Applies to:FA 4
Create a batch of new random fractals by first following the Random Fractals Tutorial.
Click on one of the fractals to select it. Open the context menu by clicking the right mouse button. Choose the View Selected Frame in Preview… menu item. (Or you can use the return key combination to open the Preview window for the selected fractal.)
Click on this button: in the Button bar.
The Triangle editor will open.
Lets animate one of the Variation Weight parameters. Lets pick the second one. Click that row then click on the little arrow button right next to the Weight value.
The Quick-Spin slider and interpolator will open.
The slider can be used to quickly scrub the interpolation range to see if the parameter animation is good or poor.
Another way to see the animation quickly is to use the interpolator. It will show the animation across a sequence of thumbnails and can even show a little video using those same thumbnails.
First use the slider to set the number of Interpolation points, say 10.
Next click on the Show Thumbnails button.
This just shows the first of the 10 interpolated thumbnails.
Next click on the Show Video button to see a video using all 30 thumbnails.
Use the slider to adjust the cell size for each thumbnail. Click on the redraw button to rerender the thumbnails at the new size.
Each variant thumbnail has a context menu allowing you to:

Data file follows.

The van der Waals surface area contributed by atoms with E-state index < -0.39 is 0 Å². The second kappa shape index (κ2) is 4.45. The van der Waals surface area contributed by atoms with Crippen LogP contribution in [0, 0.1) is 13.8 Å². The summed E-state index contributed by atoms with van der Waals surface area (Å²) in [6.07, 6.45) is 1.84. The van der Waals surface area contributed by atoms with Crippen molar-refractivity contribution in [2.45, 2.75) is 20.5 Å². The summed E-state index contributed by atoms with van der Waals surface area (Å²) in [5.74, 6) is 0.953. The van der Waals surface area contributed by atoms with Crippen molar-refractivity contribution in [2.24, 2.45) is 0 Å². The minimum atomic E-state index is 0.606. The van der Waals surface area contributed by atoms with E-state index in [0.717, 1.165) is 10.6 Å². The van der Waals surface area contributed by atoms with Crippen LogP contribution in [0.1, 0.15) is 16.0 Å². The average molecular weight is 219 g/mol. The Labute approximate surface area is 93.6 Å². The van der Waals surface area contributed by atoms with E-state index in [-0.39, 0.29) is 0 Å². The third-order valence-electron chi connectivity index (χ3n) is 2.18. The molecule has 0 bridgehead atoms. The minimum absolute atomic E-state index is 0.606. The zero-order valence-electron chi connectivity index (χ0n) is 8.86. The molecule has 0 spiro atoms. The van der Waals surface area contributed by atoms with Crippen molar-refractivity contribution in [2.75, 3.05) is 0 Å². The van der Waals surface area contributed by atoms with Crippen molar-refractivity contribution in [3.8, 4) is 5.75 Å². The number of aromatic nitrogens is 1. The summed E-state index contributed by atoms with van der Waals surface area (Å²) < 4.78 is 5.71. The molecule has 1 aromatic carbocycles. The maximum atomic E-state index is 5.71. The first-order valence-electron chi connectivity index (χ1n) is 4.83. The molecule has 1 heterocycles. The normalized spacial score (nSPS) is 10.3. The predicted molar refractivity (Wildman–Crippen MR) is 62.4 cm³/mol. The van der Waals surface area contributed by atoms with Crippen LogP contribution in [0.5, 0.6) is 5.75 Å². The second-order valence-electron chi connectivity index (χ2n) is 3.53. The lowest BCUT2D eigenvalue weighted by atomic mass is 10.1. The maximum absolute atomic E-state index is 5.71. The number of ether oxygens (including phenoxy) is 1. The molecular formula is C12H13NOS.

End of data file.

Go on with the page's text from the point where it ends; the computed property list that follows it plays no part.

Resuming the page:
If you like the animation, why not create a good high quality video that you can show your friends or post onto YouTube.
Lets say you want to make a 10 second video showing at 30 frames a second. Then you need 10X30 or 300 frames in your video. Set the Frames text field to 300 as shown here:
Click on the Make Video button and select the size of your video (how big it is). Select a framerate of 30 frames a second. Then click the Render! button..
Note: Make Frames is an alternative that will just create PNG image files for each video frame. You would need to use: File > Convert Image Sequence to Movie afterwards to create the video.
The big advance of creating a folder with PNG images in it, is lower memory consumption versus making a video directly (which save the video frames in memory).
This will take a while to finish. Its totally dependent on the speed of your Mac. Of course, if your Mac supports it, using the OpenCL GPU renderer will take less time.
As this is a tutorial, you can press the Cancel button to cancel the render, instead of rendering the full video.